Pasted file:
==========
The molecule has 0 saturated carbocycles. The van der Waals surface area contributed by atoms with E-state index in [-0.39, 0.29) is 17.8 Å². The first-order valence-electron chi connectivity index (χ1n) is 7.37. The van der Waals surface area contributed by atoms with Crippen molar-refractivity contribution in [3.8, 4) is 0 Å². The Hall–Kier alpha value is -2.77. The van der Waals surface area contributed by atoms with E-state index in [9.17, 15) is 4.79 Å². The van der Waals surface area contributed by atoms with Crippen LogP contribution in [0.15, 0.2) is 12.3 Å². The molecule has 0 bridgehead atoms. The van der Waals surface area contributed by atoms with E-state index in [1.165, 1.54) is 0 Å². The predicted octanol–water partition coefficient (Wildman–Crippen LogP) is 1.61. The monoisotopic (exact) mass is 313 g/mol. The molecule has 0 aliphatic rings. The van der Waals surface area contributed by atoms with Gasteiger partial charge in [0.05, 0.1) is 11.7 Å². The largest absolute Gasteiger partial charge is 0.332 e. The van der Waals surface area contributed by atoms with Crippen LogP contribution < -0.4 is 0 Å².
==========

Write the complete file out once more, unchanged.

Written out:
The molecule has 0 saturated carbocycles. The van der Waals surface area contributed by atoms with E-state index in [-0.39, 0.29) is 17.8 Å². The first-order valence-electron chi connectivity index (χ1n) is 7.37. The van der Waals surface area contributed by atoms with Crippen molar-refractivity contribution in [3.8, 4) is 0 Å². The Hall–Kier alpha value is -2.77. The van der Waals surface area contributed by atoms with E-state index in [9.17, 15) is 4.79 Å². The van der Waals surface area contributed by atoms with Crippen LogP contribution in [0.15, 0.2) is 12.3 Å². The molecule has 0 bridgehead atoms. The van der Waals surface area contributed by atoms with E-state index in [1.165, 1.54) is 0 Å². The predicted octanol–water partition coefficient (Wildman–Crippen LogP) is 1.61. The monoisotopic (exact) mass is 313 g/mol. The molecule has 0 aliphatic rings. The van der Waals surface area contributed by atoms with Gasteiger partial charge in [0.05, 0.1) is 11.7 Å². The largest absolute Gasteiger partial charge is 0.332 e. The van der Waals surface area contributed by atoms with Crippen LogP contribution < -0.4 is 0 Å².